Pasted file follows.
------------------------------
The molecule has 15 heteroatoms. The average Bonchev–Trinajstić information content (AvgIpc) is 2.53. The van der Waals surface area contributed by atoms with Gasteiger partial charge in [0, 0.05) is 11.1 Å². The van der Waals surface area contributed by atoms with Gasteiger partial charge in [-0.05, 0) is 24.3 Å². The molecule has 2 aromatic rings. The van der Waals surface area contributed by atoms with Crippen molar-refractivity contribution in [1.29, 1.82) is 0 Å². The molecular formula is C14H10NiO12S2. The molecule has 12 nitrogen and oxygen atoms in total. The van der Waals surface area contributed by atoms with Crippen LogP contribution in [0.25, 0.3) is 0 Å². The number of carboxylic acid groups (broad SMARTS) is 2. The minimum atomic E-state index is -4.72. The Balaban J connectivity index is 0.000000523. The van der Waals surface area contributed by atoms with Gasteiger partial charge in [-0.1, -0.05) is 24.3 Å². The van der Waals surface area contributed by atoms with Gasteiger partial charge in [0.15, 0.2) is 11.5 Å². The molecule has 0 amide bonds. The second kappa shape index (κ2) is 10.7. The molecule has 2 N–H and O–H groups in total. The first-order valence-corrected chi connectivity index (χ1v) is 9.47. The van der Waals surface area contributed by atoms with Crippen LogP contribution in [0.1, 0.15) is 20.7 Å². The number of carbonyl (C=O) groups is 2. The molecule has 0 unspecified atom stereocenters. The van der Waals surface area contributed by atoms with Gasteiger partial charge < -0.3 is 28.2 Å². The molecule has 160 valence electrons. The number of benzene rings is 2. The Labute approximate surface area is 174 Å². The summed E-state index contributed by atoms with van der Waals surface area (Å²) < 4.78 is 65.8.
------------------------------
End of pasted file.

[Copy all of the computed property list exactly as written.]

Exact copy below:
The molecule has 15 heteroatoms. The average Bonchev–Trinajstić information content (AvgIpc) is 2.53. The van der Waals surface area contributed by atoms with Gasteiger partial charge in [0, 0.05) is 11.1 Å². The van der Waals surface area contributed by atoms with Gasteiger partial charge in [-0.05, 0) is 24.3 Å². The molecule has 2 aromatic rings. The van der Waals surface area contributed by atoms with Crippen molar-refractivity contribution in [1.29, 1.82) is 0 Å². The molecular formula is C14H10NiO12S2. The molecule has 12 nitrogen and oxygen atoms in total. The van der Waals surface area contributed by atoms with Crippen LogP contribution in [0.25, 0.3) is 0 Å². The number of carboxylic acid groups (broad SMARTS) is 2. The minimum atomic E-state index is -4.72. The Balaban J connectivity index is 0.000000523. The van der Waals surface area contributed by atoms with Gasteiger partial charge in [-0.1, -0.05) is 24.3 Å². The van der Waals surface area contributed by atoms with Gasteiger partial charge in [0.15, 0.2) is 11.5 Å². The molecule has 0 amide bonds. The second kappa shape index (κ2) is 10.7. The molecule has 2 N–H and O–H groups in total. The first-order valence-corrected chi connectivity index (χ1v) is 9.47. The van der Waals surface area contributed by atoms with Crippen LogP contribution in [0.1, 0.15) is 20.7 Å². The number of carbonyl (C=O) groups is 2. The molecule has 0 unspecified atom stereocenters. The van der Waals surface area contributed by atoms with Gasteiger partial charge < -0.3 is 28.2 Å². The molecule has 160 valence electrons. The number of benzene rings is 2. The Labute approximate surface area is 174 Å². The summed E-state index contributed by atoms with van der Waals surface area (Å²) < 4.78 is 65.8.